'A beautifully structured and magisterial treatment of a major subject in early medieval English history by the outstanding early medieval historian of her generation.' Professor Nicholas Brooks, University of Birmingham 'Lucidly written, attractively illustrated, magisterially argued, and beautifully produced, this book shows not only what early Anglo-Saxon ministers did, but also gives persuasive answers to the question: why did people adopt this particular form of religious life?' Church Times 'Required reading for anyone interested in Anglo-Saxon religious life before the tenth-century Benedictine reforms ... a handsome volume.' American Historical Review 'A truly outstanding book, which will undoubtedly become a standard text on the subject.' History 'I wish this book had been published 50 years ago, when I was about to embark on my postgraduate career. ... Now, Foot's study of the early Church, with its rethinking of what monasterium means and its putting of the reform movement (and its 'ideological literature') into perspective, gives us a freer hand to evaluate the church buildings on their archaeological merits without constantly looking over our shoulders at Dunstan and Co.' Journal of Medieval Archaeology 'Well written, clearly organised and carefully researched, this volume offers much to anyone interested in the spread, nature and role of early medieval monasticism in England and beyond, and in the character of society in general in this complex period.' The Journal and Report of the Medieval Settlement Research Group 'After setting out her aims and approaches with clarity, Foot begins by looking at 'the ideal minister' as imagined in sources from the period ... The book makes a strong argument for diversity and variety in the monastic life of earlier Anglo-Saxon England and offers an authoritative yet accessible survey of this complex subject.' Medium Aevum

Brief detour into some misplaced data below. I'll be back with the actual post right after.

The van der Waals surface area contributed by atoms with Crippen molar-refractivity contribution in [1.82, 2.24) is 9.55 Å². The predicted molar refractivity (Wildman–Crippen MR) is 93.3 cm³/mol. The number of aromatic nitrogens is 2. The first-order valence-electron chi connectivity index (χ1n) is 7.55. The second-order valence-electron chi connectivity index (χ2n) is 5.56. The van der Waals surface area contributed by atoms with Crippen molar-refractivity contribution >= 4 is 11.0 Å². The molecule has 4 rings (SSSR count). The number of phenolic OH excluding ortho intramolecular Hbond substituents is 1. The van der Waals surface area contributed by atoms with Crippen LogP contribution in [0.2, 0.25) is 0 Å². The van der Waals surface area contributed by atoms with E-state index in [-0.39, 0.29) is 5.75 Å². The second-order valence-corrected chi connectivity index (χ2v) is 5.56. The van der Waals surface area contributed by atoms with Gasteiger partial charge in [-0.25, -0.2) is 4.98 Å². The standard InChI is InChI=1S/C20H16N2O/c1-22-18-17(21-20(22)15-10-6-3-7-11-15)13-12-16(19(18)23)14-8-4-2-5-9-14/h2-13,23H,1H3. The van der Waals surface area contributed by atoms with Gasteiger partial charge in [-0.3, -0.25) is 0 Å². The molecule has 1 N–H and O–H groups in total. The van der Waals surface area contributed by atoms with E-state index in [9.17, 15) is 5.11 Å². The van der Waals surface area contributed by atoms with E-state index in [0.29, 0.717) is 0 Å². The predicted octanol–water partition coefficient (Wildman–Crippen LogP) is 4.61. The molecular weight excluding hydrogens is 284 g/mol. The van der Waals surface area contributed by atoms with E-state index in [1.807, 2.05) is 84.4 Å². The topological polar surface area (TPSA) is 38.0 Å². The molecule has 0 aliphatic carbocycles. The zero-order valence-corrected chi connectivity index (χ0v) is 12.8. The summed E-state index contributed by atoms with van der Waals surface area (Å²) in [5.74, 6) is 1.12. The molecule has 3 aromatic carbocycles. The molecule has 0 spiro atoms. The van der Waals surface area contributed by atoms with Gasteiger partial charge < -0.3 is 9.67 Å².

Sarah Foot is Regius Professor of Ecclesiastical History at Christ Church, Oxford.
1. Introduction: situating the problem 2. The ideal minster Part I. Within the Walls: 3. The making of minsters 4. The minster community 5. Daily life within the minster Part II. Without the Walls: 6. Dependencies, affinities, clusters 7. Minsters in the world Coda 8. Horizons Bibliography.